Tomorrow I’m going to work on converting Python keywords to Arabic and see if I can get a program to work with Arabic syntax. I’m wondering about how to translate the key words. Do I attempt to convert each keyword into its Arabic equivalent? Or Do transliterate the keywords?
For example the keyword
class, which to further define in English means,
a set or category of things having some property or attribute in common and differentiated from others by kind, type, or quality.
Then the Arabic word for
class based on the aforementioned definition would be
فىة. Pronounced “fe-ah”. But should this be the translation for
class? Is there a more appropriate word? Or do I have the wrong english definition in mind when making this translation? These questions allude to a bigger, more challenging problem. The differences in human languages isn’t just about how we associate semantics with different sounds. Or how sounds are expressed in certain writing schemes/typography. Languages shape how we grasp space, time, casaulity, etc. The structures that exist in languages shape how we construct our reality and understanding of human nature.
With all this in mind, as I go about converting python keywords from English to Arabic, what does this mean in regards to having an “Arabic Programming Language”? In a way, the entirety of Python and/or computing has been developed with an anglo understanding of the world. Would converting Python keywords to Arabic, thereby conveying the anglo world view to the arabic speaking world, amount to a form of colonization?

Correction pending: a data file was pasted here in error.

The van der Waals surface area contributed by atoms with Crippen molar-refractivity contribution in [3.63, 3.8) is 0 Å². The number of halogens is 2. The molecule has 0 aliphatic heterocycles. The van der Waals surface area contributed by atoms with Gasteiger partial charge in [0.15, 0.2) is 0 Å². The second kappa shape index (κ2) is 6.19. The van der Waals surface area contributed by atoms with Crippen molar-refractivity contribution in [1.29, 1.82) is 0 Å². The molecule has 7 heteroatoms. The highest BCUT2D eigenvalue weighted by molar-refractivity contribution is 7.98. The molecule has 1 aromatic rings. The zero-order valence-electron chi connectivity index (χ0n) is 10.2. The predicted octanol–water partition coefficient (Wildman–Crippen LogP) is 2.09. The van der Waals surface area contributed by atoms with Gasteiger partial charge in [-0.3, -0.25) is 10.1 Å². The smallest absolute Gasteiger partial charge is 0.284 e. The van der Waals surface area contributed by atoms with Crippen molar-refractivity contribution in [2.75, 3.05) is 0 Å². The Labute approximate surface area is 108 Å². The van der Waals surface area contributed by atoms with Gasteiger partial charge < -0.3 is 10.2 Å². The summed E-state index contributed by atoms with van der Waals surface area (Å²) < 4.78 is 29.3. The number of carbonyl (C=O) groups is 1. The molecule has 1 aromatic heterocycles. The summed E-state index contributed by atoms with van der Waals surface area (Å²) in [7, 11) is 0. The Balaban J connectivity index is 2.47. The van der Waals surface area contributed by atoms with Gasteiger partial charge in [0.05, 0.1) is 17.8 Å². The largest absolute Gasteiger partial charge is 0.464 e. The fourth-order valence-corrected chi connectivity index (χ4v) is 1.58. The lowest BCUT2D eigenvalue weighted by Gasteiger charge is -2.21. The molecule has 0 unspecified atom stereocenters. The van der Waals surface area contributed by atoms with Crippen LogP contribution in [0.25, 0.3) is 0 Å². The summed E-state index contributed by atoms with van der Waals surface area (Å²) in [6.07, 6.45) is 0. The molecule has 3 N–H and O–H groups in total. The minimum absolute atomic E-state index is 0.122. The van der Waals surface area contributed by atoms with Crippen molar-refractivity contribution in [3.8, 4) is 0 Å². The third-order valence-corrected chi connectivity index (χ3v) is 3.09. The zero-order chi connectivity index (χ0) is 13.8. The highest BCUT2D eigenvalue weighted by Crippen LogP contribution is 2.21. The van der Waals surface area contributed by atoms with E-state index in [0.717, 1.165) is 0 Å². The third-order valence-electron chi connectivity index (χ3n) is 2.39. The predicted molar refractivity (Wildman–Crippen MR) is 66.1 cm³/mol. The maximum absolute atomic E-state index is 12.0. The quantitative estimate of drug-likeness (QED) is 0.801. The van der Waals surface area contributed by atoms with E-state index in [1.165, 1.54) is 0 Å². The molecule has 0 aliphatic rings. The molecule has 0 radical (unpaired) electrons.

I remember listening to an interview with Noam Chomsky. The interviewer asks Chomsky to explain how modern linguistics research has uncovered certain misconceptions we have about language. Chomsky answers by saying that, from a linguistics point of view, languages to seem to exist not so that we can communicate with but so that we can build and create. Chomsky adds that research shows that language actually gets in the way of communication rather than being an efficient tool for a such a task .
With Chomsky’s explanation of why natural language exists, could other languages, like Hebrew or Sanskrit, lead to new programming paradigms? I mean, how should a computer or algorithm be expressed in Chinese? Which is really saying, what would math look like if it could have flourished in other cultures?
I think it’s safe to say that this topic is above my pay grade.
For now I’m going to transliterate the python keywords. I’ll feel extremely accomplished if I can get past the imminent unicode and encoding issues that will probably dominate my time spent in this endeavor.